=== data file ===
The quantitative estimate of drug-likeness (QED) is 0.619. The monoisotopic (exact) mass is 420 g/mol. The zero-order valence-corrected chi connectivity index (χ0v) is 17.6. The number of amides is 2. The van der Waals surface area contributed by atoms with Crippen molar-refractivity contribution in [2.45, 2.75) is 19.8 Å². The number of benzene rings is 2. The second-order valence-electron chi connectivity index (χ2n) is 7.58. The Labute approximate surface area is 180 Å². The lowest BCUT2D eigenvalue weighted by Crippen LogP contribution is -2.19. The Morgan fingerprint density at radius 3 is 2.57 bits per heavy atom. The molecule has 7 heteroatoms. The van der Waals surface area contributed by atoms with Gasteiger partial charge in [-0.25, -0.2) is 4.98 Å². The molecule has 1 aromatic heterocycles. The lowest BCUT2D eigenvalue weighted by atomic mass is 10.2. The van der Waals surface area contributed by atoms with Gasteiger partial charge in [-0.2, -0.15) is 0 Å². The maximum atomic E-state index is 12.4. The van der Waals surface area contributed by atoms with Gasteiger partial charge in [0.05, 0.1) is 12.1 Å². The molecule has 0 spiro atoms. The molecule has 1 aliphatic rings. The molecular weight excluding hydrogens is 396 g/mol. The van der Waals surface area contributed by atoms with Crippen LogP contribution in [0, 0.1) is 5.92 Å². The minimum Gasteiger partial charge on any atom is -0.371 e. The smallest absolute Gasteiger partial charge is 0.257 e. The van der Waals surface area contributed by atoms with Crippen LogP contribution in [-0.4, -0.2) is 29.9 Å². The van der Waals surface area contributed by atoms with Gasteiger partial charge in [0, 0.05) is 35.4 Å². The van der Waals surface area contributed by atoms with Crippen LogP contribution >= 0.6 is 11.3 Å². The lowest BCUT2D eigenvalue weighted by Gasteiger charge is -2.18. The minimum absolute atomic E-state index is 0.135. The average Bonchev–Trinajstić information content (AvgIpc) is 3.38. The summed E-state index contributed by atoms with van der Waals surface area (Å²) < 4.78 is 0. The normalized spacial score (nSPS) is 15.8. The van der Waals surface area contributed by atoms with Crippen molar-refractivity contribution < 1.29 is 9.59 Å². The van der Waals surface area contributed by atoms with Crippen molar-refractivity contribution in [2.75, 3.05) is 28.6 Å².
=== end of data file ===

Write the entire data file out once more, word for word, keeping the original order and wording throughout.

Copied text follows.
The quantitative estimate of drug-likeness (QED) is 0.619. The monoisotopic (exact) mass is 420 g/mol. The zero-order valence-corrected chi connectivity index (χ0v) is 17.6. The number of amides is 2. The van der Waals surface area contributed by atoms with Crippen molar-refractivity contribution in [2.45, 2.75) is 19.8 Å². The number of benzene rings is 2. The second-order valence-electron chi connectivity index (χ2n) is 7.58. The Labute approximate surface area is 180 Å². The lowest BCUT2D eigenvalue weighted by Crippen LogP contribution is -2.19. The Morgan fingerprint density at radius 3 is 2.57 bits per heavy atom. The molecule has 7 heteroatoms. The van der Waals surface area contributed by atoms with Gasteiger partial charge in [-0.25, -0.2) is 4.98 Å². The molecule has 1 aromatic heterocycles. The lowest BCUT2D eigenvalue weighted by atomic mass is 10.2. The van der Waals surface area contributed by atoms with Gasteiger partial charge in [-0.2, -0.15) is 0 Å². The maximum atomic E-state index is 12.4. The van der Waals surface area contributed by atoms with Gasteiger partial charge in [0.05, 0.1) is 12.1 Å². The molecule has 0 spiro atoms. The molecule has 1 aliphatic rings. The molecular weight excluding hydrogens is 396 g/mol. The van der Waals surface area contributed by atoms with Crippen LogP contribution in [0, 0.1) is 5.92 Å². The minimum Gasteiger partial charge on any atom is -0.371 e. The smallest absolute Gasteiger partial charge is 0.257 e. The van der Waals surface area contributed by atoms with Crippen LogP contribution in [-0.4, -0.2) is 29.9 Å². The van der Waals surface area contributed by atoms with Gasteiger partial charge in [0, 0.05) is 35.4 Å². The van der Waals surface area contributed by atoms with Crippen LogP contribution >= 0.6 is 11.3 Å². The lowest BCUT2D eigenvalue weighted by Gasteiger charge is -2.18. The minimum absolute atomic E-state index is 0.135. The average Bonchev–Trinajstić information content (AvgIpc) is 3.38. The summed E-state index contributed by atoms with van der Waals surface area (Å²) < 4.78 is 0. The normalized spacial score (nSPS) is 15.8. The van der Waals surface area contributed by atoms with Crippen molar-refractivity contribution < 1.29 is 9.59 Å². The van der Waals surface area contributed by atoms with Crippen molar-refractivity contribution in [2.75, 3.05) is 28.6 Å².